What is Astrosat

India: Astrosat and AIS-Sats launched on PSLV-C30

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September 29, 2015, 2:35 p.m.

On September 28, 2015, a PSLV launcher launched the Indian Astrosat space observatory and 6 satellites for monitoring ship traffic from ramp number 1 of the Satish Dhawan space flight center of the Indian Space Research Organization (ISRO) on the island of Sriharikota on India's south coast.



PSLV-C30 took off
(Image: ISRO)
The first stage of the rocket with the mission-related designation PSLV-C30 was supported by six additional, side-mounted boosters, the rocket flew in the so-called XL version. The latter came with the launch of the Chandrayaan 1 lunar probe (PSLV-C11), the GSAT 12 communications satellite (PSLV-C17), the RISAT 1 radar satellite (PSLV-C19), the MOM alias Mangalyaan (PSLV-C25) and navigation satellites for the regional Indian satellite navigation system IRNSS in use.

The flight of the PSLV-C30 projectile, 44.4 meters high and weighing around 320.2 tons, with Astrosat at the tip, began at 10:00 a.m. local time (IST) and 6:30 a.m. CEST on September 28, 2015 End of a countdown lasting exactly 50 hours.

After using up the solid fuel in the side-mounted boosters of the type PS0M-XL and the first stage with the designation PS1, as well as the ignition of the second, with the liquid fuels UH25 (75% asymmetrical dimethylhydrazine (UDMH) + 25% hydrazine hydrate) and N2O4 (Nitrous tetroxide) powered rocket stage PS2, the payload fairing was thrown off.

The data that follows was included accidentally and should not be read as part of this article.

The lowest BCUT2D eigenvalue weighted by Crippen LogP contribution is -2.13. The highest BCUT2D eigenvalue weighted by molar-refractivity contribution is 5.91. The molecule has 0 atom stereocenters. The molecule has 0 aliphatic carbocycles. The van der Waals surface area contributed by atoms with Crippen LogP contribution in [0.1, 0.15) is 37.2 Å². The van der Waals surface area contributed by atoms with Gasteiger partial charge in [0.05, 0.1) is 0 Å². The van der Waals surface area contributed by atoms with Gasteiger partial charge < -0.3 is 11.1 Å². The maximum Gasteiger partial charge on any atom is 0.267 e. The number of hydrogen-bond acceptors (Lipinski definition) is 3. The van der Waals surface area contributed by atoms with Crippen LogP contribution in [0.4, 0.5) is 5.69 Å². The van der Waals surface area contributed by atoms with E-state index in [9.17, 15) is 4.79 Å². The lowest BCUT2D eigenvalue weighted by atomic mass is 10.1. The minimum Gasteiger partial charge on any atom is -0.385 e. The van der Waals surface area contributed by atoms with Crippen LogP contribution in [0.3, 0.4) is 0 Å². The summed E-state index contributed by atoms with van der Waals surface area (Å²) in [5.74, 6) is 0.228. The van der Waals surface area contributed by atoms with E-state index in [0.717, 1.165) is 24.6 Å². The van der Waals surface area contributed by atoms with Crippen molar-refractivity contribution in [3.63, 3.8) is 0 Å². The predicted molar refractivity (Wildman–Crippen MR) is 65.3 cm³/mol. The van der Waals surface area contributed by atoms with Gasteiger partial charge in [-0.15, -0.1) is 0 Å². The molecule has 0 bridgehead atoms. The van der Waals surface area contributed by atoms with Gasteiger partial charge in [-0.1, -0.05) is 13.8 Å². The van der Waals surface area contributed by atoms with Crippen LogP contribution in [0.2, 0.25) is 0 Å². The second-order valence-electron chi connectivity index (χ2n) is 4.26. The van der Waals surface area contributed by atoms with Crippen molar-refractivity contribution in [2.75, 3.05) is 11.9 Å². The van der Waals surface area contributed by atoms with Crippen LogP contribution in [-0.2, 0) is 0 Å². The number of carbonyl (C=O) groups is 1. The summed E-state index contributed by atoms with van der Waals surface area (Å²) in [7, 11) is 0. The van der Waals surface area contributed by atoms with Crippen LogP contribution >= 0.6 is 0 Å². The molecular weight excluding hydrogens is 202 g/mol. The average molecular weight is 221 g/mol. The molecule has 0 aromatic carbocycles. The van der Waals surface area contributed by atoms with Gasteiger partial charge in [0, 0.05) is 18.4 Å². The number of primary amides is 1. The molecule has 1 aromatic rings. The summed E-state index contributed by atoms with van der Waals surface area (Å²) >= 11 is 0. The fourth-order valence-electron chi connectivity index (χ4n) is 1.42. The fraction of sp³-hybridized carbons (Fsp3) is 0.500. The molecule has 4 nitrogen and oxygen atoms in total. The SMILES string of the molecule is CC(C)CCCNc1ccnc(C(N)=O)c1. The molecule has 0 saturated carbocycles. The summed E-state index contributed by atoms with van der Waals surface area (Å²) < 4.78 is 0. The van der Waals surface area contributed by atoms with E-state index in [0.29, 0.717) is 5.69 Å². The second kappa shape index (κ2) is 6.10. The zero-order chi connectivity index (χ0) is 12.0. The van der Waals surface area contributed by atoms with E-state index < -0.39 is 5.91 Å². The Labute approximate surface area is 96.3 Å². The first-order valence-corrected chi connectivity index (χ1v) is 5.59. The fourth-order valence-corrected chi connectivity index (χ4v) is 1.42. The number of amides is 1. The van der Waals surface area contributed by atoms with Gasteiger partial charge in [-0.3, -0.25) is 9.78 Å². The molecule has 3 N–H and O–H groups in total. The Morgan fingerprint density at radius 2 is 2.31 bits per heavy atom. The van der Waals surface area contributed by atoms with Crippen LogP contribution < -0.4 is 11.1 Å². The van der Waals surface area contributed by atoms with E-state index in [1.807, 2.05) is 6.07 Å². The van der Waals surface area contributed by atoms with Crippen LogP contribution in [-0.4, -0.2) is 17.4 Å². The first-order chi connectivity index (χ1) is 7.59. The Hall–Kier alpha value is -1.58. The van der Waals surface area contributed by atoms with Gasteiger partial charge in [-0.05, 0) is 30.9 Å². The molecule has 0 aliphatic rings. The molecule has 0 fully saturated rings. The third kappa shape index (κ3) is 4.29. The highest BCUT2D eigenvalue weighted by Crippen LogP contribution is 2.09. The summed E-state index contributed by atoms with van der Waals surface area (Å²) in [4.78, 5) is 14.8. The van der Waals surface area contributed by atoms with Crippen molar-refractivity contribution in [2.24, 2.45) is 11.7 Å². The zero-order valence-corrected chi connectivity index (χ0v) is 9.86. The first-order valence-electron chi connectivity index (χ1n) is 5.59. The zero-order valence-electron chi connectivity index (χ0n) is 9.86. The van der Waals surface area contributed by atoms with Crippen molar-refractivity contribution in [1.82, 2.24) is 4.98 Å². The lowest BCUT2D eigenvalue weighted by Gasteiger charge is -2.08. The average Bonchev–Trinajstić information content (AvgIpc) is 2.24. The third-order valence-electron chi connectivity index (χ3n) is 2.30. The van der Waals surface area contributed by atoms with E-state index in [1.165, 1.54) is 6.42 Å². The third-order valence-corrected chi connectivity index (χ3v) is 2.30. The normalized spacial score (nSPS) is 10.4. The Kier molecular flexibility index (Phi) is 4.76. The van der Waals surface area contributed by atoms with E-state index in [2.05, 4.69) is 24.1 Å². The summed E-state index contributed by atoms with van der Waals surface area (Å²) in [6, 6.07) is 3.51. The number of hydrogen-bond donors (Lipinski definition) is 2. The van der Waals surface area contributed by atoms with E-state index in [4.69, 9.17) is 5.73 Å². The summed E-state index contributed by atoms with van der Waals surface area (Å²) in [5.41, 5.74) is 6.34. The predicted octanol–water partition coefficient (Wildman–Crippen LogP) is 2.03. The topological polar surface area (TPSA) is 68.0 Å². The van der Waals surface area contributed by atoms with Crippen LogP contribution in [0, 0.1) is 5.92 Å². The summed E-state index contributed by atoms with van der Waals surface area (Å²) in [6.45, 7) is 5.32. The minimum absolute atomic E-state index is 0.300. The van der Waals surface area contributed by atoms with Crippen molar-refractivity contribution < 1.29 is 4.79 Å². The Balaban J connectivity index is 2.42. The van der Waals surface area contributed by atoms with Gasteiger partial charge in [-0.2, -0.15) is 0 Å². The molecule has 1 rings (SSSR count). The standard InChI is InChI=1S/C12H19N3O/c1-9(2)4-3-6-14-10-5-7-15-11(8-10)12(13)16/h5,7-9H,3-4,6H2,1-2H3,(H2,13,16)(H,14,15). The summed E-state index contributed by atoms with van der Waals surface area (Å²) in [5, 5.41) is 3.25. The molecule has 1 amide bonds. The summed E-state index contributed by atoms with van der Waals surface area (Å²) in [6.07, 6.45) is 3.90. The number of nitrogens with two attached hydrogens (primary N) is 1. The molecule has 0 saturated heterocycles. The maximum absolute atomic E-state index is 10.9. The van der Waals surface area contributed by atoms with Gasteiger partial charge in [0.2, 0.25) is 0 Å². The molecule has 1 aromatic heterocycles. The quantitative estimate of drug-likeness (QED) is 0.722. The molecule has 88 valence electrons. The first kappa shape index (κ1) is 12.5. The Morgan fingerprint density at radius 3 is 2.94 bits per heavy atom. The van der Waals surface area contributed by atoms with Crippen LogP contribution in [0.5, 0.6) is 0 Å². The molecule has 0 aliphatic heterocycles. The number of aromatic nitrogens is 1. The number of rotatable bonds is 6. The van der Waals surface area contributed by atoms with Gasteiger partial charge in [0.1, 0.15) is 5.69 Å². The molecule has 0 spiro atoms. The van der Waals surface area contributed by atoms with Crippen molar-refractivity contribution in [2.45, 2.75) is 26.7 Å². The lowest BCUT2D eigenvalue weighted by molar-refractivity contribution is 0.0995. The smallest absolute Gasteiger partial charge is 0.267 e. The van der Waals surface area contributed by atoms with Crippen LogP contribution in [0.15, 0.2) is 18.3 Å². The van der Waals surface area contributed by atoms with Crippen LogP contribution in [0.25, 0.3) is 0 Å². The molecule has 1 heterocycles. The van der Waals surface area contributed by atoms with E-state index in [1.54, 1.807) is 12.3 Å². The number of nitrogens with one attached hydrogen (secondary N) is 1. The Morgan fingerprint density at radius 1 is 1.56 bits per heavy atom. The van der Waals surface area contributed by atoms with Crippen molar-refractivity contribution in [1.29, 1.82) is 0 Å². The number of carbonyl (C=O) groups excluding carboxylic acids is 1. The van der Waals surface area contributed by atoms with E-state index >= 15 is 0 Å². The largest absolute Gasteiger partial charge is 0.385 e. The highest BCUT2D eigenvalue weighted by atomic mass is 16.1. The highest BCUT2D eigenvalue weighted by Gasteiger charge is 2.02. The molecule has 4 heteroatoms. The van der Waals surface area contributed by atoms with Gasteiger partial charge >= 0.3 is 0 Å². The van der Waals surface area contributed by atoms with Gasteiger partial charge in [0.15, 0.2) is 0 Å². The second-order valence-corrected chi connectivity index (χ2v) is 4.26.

Then the third stage PS3 went into action, burning solid fuel. In the fourth and final PS4 rocket stage, liquid propellants were used again, here MMH as fuel and a mixture of nitrogen oxides (MON-3) as oxidizer. After the PS4 had done its job, after a short 37-second free flight phase, 32 minutes and 22.92 seconds after take-off, the astronomy satellite with a launch mass of 1,513 kilograms (unfueled 1,470 kilograms) was disconnected.



PSLV-C30 has cleared the tower
(Image: ISRO)
After the launch of Astrosat, an automatic, preprogrammed sequence ran on board the IRS-1-based satellite with a base body measuring 1.96 x 1.75 x 1.3 meters, at the end of which the two solar cell booms were successfully deployed .

The start of use of the two solar cell booms, which together provide a maximum of around 2,100 watts of electrical power, was able to be started by the tracking network called ISRO Telemetry, Tracking and Command Network alias ISTRAC with its center and mission operations complex (MOX) in Bangalore, India, which now monitors and monitors the satellite controls, confirm on the basis of received telemetry data.

Storage of electrical energy on board Astrosat is made possible by two lithium-ion battery sets with a capacity of 36 ampere hours each.



Milestones of the PSLV-C30 flight
(Image: ISRO)
According to ISRO, the planned orbit was reached with great accuracy. Astrosat entered an earth orbit with a perigee, the orbit closest to the earth, of approximately 644.6 kilometers, and an apogee, the orbit furthest from the earth, of approximately 651.5 kilometers. The inclination of the orbit towards the earth's equator is around 6 degrees. Direct contact between the Astrosat control center and the satellite is possible during 10 out of 14 earth orbits per day.

In the coming days, ISRO wants to put Astrosat into its final operating configuration. The scientific payload must be tested and calibrated before starting the research mission. The plan is for the last of the on-board instruments to be switched on 45 days after take-off.



Astrosat - artist's impression
(Image: ISRO)
Astrosat is the first dedicated Indian space observatory that can capture waves in several different band ranges. The mission of the satellite is intended to contribute to a more precise understanding of the universe.